Share your views on the future of the Central Library

Monday 27 July marks the start of a six-week public consultation to gather Wellingtonians’ views on restoring the Central Library service in the heart of the city.

“We know how frustrating the closure of the Central Library building is, which is why we sped up the decision-making as quickly as the Local Government Act allowed us to,” says Mayor Andy Foster.

“We are looking forward to hearing Wellingtonians views and we also want to bring life back to Te Ngākau Civic Precinct.”“The building itself is deemed unsafe for people to be in, and there are several ways to remedy this, which also creates new possibilities in how we create the space to meet the changing needs of our growing modern city.”

“The Central Library has been treasured by generations of Wellingtonians as a special place in the heart of our city,” said Libraries Portfolio holder Councillor Fleur Fitzsimons.
“I encourage all Wellingtonians, young and old to have a say about the future of the Library. We need to hear your questions, your views and your aspirations for our Central Library so we can make a good decision that will be well supported by residents.”

“The Statement of Proposal outlines five options for retaining a Central Library service in Te Ngākau Civic Precinct,” says Councillor Iona Pannett, Portfolio Leader for Resilient Buildings. “Three remediate the existing building to a low, mid, or high level and two more suggest building a new library on either the existing site or another site within Te Ngākau Civic Precinct.”

“It also discusses other options which have been discarded, as they were not practicable. We are keen to understand what options you prefer, and the factors behind your decision, or whether you prefer another option.”

Sign up at https://www.letstalk.wellington.govt.nz/central-library to stay-up-to-date with the latest news, find out when events are happening near you and read the Statement of Proposal on the Future of Central Library Consultation. Paper copies of both documents will be available at all library branches from Monday 27 July.

Everyone is invited to complete a submission form between Monday 27 July and 5pm, Monday 7 September. The public are also welcome to make their submission in person to the Strategy and Policy Committee on Wednesday 22 September. To do this, select this option in your submission form.

Central Library fiction available to reserve

“We are excited to announce our Wellington City Libraries customers can begin reserving fiction books online from the Central Library collection through our new Collection and Distribution Centre (CDC),” says Laurinda Thomas, Libraries and Community Spaces Manager.

“Once items are reserved through the catalogue they will be delivered to the library branch the customer has chosen. This should take between one to three working days. Our teams will continue to help people find items and place reserves for them where they need it.”

“People can reserve titles from the fiction collection for adult readers at catalogue.wcl.govt.nz. We will add the young adults and children’s fiction over the coming weeks, followed by the non-fiction titles. After that, we’ll work through the reference collections and how we can make these accessible. We’ll keep customers updated as more parts of the collection become available.”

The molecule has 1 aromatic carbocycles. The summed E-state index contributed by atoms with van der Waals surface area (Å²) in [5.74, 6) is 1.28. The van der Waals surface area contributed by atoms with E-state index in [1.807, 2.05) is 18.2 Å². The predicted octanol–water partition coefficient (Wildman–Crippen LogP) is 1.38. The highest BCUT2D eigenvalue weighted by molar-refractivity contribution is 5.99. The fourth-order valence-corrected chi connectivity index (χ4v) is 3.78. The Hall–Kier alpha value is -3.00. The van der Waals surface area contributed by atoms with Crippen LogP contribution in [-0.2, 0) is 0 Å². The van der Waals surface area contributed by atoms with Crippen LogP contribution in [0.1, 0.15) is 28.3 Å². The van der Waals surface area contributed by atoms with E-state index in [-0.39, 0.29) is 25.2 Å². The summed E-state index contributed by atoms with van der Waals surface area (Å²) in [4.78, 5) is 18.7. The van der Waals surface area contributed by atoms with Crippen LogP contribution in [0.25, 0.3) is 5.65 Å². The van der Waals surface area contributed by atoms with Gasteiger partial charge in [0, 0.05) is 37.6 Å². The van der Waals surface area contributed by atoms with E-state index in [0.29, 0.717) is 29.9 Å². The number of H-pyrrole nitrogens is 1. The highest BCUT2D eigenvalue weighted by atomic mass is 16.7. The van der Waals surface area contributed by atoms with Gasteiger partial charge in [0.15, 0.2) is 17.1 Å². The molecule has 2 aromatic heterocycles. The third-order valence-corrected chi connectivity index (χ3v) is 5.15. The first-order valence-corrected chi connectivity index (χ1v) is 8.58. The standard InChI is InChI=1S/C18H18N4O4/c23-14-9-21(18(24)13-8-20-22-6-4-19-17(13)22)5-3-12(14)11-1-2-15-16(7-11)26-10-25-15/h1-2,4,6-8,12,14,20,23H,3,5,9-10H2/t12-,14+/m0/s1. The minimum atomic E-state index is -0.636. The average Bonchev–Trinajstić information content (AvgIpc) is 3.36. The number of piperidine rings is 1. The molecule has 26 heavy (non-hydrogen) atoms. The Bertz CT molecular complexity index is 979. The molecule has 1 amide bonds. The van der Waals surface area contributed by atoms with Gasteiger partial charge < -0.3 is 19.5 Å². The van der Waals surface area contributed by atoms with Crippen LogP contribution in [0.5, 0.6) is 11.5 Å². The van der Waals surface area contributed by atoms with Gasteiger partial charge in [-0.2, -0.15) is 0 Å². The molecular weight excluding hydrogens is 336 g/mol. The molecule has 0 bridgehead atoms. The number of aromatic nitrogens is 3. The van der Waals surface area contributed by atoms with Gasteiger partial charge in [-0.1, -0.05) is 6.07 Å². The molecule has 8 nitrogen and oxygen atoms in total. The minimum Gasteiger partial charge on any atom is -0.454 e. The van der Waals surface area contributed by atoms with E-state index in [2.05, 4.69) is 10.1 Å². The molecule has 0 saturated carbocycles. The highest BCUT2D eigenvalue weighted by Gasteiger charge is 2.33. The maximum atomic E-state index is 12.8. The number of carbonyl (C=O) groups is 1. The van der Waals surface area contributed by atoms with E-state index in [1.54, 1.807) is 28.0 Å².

“It’s been mammoth job to find a space with the right climatic conditions and strength to house the more than 350,000 items which remained at the Central Library after taking out the 60,000 items that are available at our three interim CBD libraries. While we opened two of the interim branches last year – Arapaki Manners Library and He Matapihi Library – our plans to open the third library and the CDC in May were delayed by the Covid-19 lockdown. So we are excited the collection is now accessible, and we are opening Te Awe Library at 9:30am, Tuesday 14 July. We’d very much like to thank our customers for their patience and support over the past fifteen months.”

How library customers can reserve items:

In the New Catalogue (catalogue.wcl.govt.nz), look for items held at the “Off-site Storage” location, and select Place Reserve as you do for other items:

The Collection and Distribution Centre in Johnsonville and the library teams based there, manage the distribution of the thousands of new and current library items which are borrowed from, or returned to our 14 library branches every day. The Centre is closed to the public.

Te Awe Library to open Tuesday 14 July

Wellington City Council is pleased to announce the third and largest interim library in the CBD, Te Awe Library (meaning White Feathers), will open to the public from 9.30am, Tuesday 14 July.

“We are delighted to announce we are opening Te Awe Library with a dawn ceremony this coming Tuesday,” says Mayor Andy Foster. “Te Awe Library is the largest of the three, interim CBD libraries we designed for people to use while decisions on the Central Library service are made, and subsequent physical works undertaken.

“Everyone will find something to enjoy in our new oasis in the city among the more than 20,000 items including fiction and non-fiction books, magazines, CD and vinyl, as well as the many popular events and programmes our libraries are known for. It will also bring additional life to this part of the Golden Mile.”

Community Well-Being portfolio lead Councillor Fleur Fitzsimons says Te Awe Library is going to be great for children and young people.

“There is a large space, dedicated for them to read, play, and take part in popular programmes and events like Baby Rock and Rhyme, Storytimes, and Lego Sundays. Baby Rock and Rhyme is a Wellington institution loved by babies and parents alike. I know families have been really missing it, many will breathe a sigh of relief with its return to the central city,” says Councillor Fitzsimons.

The team of specialist librarians have carefully selected the more than 20,000 items in the collection to reflect the interests of customers and added new or related themes to help further exploration, says Laurinda Thomas, Libraries and Community Spaces Manager.